As Netflix rolls out series after series about the lives of history’s most depraved serial killers, many of us have spent countless hours in front of the TV, completely captivated by the shock, horror, and strange appeal of these stories.
From Conversations with a Killer: The Ted Bundy Tapes to Night Stalker: The Hunt for a Serial Killer, true crime narratives have become increasingly popular through the frequent release of docuseries, podcasts, and films.
Naturally, this leads us to wonder what exactly makes this genre so appealing, and what aspect of the gruesome horror portrayed in these stories continually draws us back in for more.
Fear generates a unique rush of adrenaline, prompting us to be enthralled by the feeling without being in danger. We’re safe in our bedrooms watching Ted Bundy on our laptops, but we’re still able to experience the excitement of fear.
As a society, we’re often drawn to stories we don’t want to see, but cannot look away from. As children, we intently listened to ghost stories that filled us with panic and kept us up at night. As adults, we turn our heads toward car accidents we drive past on the highway.
There is a psychological aspect of the true crime genre that captures the attention of viewers, as we attempt to understand the ‘why’ and ‘how’ of the atrocities committed.
My fascination with serial-killer docuseries stems from my curiosity about the inner workings of a serial killer’s mind, especially the upbringings and lived experiences that led to the horrible crimes for which they are known. It’s the incomprehensibility of their actions that I’m intrigued by, and like a puzzle, I try to make sense of them by piecing the stories together.
Names like Jeffrey Dahmer and Ted Bundy are ingrained in pop culture, often referenced in music and TV, highlighting society’s dark fixation with these infamous killers. The song “The Ripper” by Judas Priest is about 1888 serial killer Jack the Ripper; “Blow” by Tyler the Creator is inspired by the mind of Ted Bundy.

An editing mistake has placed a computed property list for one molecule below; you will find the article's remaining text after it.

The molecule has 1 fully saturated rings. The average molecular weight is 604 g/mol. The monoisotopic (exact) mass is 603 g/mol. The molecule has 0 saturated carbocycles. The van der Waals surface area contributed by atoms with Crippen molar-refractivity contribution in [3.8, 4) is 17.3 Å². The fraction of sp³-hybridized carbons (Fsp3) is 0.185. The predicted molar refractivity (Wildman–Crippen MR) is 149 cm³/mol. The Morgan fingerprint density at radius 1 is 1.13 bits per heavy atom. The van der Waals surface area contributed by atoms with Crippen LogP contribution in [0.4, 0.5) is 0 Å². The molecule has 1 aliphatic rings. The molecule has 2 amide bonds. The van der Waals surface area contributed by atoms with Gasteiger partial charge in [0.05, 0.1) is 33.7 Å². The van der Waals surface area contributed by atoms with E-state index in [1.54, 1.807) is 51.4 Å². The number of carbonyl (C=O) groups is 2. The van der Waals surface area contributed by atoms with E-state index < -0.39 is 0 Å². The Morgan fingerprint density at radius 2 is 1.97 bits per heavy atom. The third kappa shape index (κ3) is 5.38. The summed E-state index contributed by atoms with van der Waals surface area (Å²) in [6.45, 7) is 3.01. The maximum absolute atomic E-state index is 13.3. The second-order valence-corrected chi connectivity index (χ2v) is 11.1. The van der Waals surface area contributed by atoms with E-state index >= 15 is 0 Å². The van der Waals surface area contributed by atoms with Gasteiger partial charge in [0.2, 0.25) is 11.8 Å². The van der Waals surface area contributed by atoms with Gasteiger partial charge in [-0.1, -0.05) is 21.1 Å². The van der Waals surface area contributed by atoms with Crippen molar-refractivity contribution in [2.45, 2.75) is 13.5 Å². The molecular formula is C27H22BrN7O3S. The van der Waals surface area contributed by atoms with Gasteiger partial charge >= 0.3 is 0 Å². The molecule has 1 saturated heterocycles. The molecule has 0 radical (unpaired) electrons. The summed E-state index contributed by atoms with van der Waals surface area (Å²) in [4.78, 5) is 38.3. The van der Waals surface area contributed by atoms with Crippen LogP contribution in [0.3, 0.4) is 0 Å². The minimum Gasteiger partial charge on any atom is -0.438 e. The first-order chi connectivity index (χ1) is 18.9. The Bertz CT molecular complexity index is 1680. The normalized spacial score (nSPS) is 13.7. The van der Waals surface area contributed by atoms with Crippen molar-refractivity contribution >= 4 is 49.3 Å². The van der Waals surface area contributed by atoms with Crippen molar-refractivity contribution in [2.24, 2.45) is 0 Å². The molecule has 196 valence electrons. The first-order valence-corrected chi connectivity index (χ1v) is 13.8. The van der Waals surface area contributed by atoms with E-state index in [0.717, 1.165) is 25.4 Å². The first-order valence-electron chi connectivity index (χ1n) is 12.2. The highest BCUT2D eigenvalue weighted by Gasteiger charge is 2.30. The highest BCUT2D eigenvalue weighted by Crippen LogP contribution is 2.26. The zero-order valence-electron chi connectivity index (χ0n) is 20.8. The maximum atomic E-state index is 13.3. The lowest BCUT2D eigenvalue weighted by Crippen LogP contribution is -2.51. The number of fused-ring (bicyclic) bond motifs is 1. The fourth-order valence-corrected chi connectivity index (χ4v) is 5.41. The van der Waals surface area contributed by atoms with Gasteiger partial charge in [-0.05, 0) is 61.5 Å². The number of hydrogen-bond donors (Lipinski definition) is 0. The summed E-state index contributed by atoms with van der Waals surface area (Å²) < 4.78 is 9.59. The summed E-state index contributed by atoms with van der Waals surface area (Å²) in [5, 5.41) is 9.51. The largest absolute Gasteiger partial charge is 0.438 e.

As we hear these references, conveyed to us in songs and on the screen, we feel an urge to investigate the serial killers ourselves, which leads us to become invested in their stories and the high stakes horror that characterizes them.
Forensic psychologist Katherine Ramsland effectively sums up this idea in a line from her book, The Human Predator: A Historical Chronicle of Serial Murder and Forensic Investigation (2007). She writes, “It’s not really about the victims. It’s more about the puzzle—the interesting labyrinth of human emotions and human motives.”
The compelling complexity of serial-killer stories has become almost addictive for many. We have the human impulse to investigate for ourselves and to try and figure out exactly what it is that makes these individuals behave so differently than we do.
Society’s fascination with true crime serial killer stories in the media is multifaceted. It’s driven by psychological curiosity and the urge to comprehend the reality of gruesome acts that we cannot begin to imagine.
However, it’s also fueled by the thrill of the dramatic, intense, and shocking, which by human nature continues to draw us back in with each new release.
horror, Serial killer, True crime
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